Statistical software is generally engineered for statisticians. As niche software, it is technical and complicated intended for a user who is already very familiar with the tools of statistical analysis. Highly specialized software is often, if not always, poorly designed from a user interface perspective. The client, MoreSteam, has an ambitious goal to make statistical analysis more user friendly, experimental and sharable. Additionally, MoreSteam chose to exploit the latest web standards to create a statistical software package that exists purely as a web application.
EngineRoom is a new web-based stats package based on the firm's legacy product of the same name, which exists as a powerful, though cumbersome, plugin for Microsoft Excel. Internally, the MoreSteam team has the expertise to develop and deploy such a product, but realized the importance of good UI/UX in order to reach a broader audience of those who are new to stats, like students, or those who occasionally require statistical analysis but do not have a need to master it. To help in this area, MoreSteam added Andre Murnieks of ACM Interactive as a design consultant embedded with the development team for an intensive series of sessions to brainstorm and produce a model for the new web interface.
As the team progressed through the design phase, everyone became very receptive to principles of not only good UI/UX principles, but also the nuances of overall visual communication design as evidenced in the use of typography, iconography, a restrictive color palette, motions and hierarchical layering of interface elements. The primary interaction of the new EngineRoom is centered around the flexible hexagon acting as a visual abstraction of statistical methods and data types. The user may freely experiment with analyses by dragging and dropping different data types onto various statistical methods creating honeycomb clusters representing a study. When a cluster has the requisite data, the appropriate output or visualization is dynamically created.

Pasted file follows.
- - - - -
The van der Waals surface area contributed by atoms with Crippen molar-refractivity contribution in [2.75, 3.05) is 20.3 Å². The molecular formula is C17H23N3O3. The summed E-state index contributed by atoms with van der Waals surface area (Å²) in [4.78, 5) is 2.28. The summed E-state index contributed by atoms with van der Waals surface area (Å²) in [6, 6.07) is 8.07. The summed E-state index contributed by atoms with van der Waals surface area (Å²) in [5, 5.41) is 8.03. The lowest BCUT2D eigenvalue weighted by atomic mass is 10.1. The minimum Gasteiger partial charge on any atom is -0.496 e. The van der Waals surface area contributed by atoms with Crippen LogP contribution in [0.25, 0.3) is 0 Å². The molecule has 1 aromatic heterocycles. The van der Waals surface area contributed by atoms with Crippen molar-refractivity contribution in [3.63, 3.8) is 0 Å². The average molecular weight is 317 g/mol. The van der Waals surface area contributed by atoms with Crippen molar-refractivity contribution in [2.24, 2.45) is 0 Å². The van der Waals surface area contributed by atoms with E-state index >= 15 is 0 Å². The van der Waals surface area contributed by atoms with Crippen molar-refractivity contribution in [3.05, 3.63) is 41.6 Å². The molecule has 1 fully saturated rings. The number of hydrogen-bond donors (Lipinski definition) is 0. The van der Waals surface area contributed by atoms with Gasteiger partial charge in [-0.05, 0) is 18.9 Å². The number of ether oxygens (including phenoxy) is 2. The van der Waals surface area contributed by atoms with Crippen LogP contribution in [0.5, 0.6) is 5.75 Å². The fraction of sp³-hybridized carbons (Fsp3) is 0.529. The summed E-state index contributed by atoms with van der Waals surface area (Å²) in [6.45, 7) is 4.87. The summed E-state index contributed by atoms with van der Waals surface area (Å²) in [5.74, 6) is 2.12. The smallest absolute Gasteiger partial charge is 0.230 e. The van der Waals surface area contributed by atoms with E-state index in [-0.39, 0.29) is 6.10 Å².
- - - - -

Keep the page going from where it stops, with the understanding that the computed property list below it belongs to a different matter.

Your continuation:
Since each cluster is instantly saved, the real power of EngineRoom for the novice is that multiple analyses can be quickly generated, reviewed, saved or later discarded. The speed at which the user can explore the various statistical methods not only encourages experimentation but also builds confidence with guidance and explanation along the way. Statistics is a field requiring education and skill, but for those who have some knowledge, but not expertise, EngineRoom's intuitive interface eases the burden and makes big data more approachable and manageable.
research & subject matter experts
The original design team that participated in the "deep dive" of imagining a radically graphic of approaching statistics was made of MoreSteams senior leadership and expertise with advanced degrees in finance, operations research, statistics (naturally), computer science, industrial systems engineering, nuclear engineering and physics. While most, if not all, of the team have moderate to extensive knowledge of statistics ("Lean Six Sigma Black Belt"), the visual communication designer did not. To facilitate a dialog between the experts and designer, a series of personas with realistic use cases were developed to guide UI/UX decisions. The nature of the personas tasks and goals were a valuable means through which the designer could understand the technical requirements, while also providing a narrative through which to communicate UI/UX principles and rationale.
During the initial design phase, front-end and back-end developers were able to create proofs of concepts for various UI/UX ideas—almost as fast as the ideas were sketched.
ethnography, testing & distribution
Once the EngineRoom site was live in both beta and initial releases, MoreSteam continued to refine the application directly observing the user's trials and tribulations with the UX/UI. Because EngineRoom is entirely web-based software, reacting to user input and issues is a quick and continuous process.
EngineRoom is a GUI front-end for R, a industry standard language and environment for statistical computing and graphics. It is a GNU project developed at Bell Laboratories (formerly AT&T, now Lucent Technologies) by John Chambers and colleagues. R is an extensible, open-source data manipulation and calculation platform.